Join the University of Chicago and University of California Santa Barbara in Chicago on November 15, 2021 for the Internet Frontier and Opportunities workshop. This invite-only workshop will bring together leaders in industry, academia, and government and provide an environment for robust discussion between experts in computer science, healthcare, education, public policy, and economics.
The goal of the Internet Frontiers and Opportunities workshop is to create a bold shared vision for a center of innovation that will catalyze new ideas, collaborations, and solutions to counter Internet inequity at a global scale. It facilitates interdisciplinary work among researchers (faculty members, students, postdoctoral scholars) and practitioners (industry, government, non-profit).
We will convene leaders from academia, industry, and government to discuss and define some of the most pressing challenges concerning Internet equity and create a vision and roadmap for launching a new collaborative approach to solving these challenges.
Motivation: As of 2018, 24 million Americans have no broadband Internet access. In the face of modern natural disasters such as the COVID-19 pandemic, the Internet is showing its cracks not in the protocols or infrastructure, but in the lack of equitable access across America’s diverse places and populations. As the cornerstones of our nation move online—from education to healthcare to agriculture and innovation— the well-known “digital divide” is becoming more consequential as a vector of inequality. This divide becomes even more pronounced in times of natural disaster, when citizens may rely almost exclusively on Internet communications for many critical aspects of daily life.
To better understand these challenges, critical research and innovation is required to ensure broadband connectivity for unserved and underserved American communities. The workshop will explore connectivity by addressing the following themes:
- Theme One – Education: 12 million children face the so-called “homework gap”—barriers to completing schoolwork without reliable home Internet access. This barrier disproportionately hurts low-income families and minorities, for example in Chicago, approximately 1 in 5 primarily Black or Latinx children lack access to broadband. With the COVID-19 pandemic disproportionately affecting many low-income and minority groups, the families and communities who were already the most vulnerable may now face even more challenges during a long-term economic recession.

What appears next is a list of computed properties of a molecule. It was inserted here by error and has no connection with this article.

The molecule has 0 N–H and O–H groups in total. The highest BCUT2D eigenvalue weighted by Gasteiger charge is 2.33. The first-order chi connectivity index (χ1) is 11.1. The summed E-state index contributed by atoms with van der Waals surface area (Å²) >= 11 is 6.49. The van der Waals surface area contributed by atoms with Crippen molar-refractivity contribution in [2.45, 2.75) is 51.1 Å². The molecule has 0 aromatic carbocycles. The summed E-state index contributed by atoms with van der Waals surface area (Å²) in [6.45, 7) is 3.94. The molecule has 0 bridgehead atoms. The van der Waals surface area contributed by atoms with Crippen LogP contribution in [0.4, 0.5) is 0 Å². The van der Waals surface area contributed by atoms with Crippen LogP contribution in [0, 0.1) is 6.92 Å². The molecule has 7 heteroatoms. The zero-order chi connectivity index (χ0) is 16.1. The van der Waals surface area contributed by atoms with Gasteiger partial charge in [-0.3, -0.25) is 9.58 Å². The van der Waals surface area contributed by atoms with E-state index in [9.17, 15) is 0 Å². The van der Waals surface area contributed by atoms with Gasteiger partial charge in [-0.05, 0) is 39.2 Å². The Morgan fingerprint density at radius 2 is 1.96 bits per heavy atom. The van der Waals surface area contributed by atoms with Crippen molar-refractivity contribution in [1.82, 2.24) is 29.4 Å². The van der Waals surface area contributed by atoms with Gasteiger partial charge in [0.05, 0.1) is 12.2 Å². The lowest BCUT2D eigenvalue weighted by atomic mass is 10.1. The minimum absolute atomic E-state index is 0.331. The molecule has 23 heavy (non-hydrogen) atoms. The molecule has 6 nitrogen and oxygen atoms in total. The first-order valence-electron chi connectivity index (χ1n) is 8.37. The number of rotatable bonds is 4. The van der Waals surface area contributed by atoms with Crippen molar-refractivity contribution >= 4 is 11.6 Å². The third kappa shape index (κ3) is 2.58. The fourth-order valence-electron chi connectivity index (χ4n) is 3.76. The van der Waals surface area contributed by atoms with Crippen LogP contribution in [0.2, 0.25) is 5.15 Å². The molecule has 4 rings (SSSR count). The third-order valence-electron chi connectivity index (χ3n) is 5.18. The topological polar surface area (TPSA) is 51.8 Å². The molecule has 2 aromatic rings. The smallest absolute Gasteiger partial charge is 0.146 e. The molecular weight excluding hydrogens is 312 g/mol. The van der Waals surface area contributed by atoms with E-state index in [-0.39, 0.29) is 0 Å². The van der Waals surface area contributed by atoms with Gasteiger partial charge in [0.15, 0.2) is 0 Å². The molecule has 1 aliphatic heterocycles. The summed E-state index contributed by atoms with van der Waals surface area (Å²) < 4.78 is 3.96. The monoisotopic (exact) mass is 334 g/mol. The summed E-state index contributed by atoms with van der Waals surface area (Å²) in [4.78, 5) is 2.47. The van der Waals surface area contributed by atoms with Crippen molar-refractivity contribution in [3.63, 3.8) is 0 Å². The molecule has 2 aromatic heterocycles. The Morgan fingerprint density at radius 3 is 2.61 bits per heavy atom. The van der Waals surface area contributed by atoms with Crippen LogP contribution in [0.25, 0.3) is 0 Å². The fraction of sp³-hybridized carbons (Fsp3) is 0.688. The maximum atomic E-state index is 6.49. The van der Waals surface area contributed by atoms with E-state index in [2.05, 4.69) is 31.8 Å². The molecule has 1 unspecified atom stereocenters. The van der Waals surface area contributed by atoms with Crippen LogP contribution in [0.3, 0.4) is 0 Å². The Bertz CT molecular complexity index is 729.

- Theme Two – Agriculture: Farms could contribute billions more dollars to the U.S. economy with the help of precision agriculture technology, but this can’t happen without connectivity and reliable last-mile Broadband solutions. Recent reports have indicated that almost two-thirds of farmers don’t have adequate Internet connectivity to run their businesses and innovate.
- Theme Three – Healthcare: As healthcare increasingly moves into the digital age, there is a significant proportion of the most vulnerable Americans that lack access to telehealth. For example, Medicaid and Medicare recipients make up two-thirds of those without access to the internet at home. How do we ensure that advances in telemedicine and remote care serve the most vulnerable populations?
This convening is open to all invitees who are compliant with UChicago vaccination requirements and, because of ongoing health risks, particularly to the unvaccinated, participants are expected to adopt the risk mitigation measures (masking and social distancing, etc.) appropriate to their vaccination status as advised by public health officials or to their individual vulnerabilities as advised by a medical professional. Public convening may not be safe for all and carries a risk for contracting COVID-19, particularly for those unvaccinated. Participants will not know the vaccination status of others and should follow appropriate risk mitigation measures.”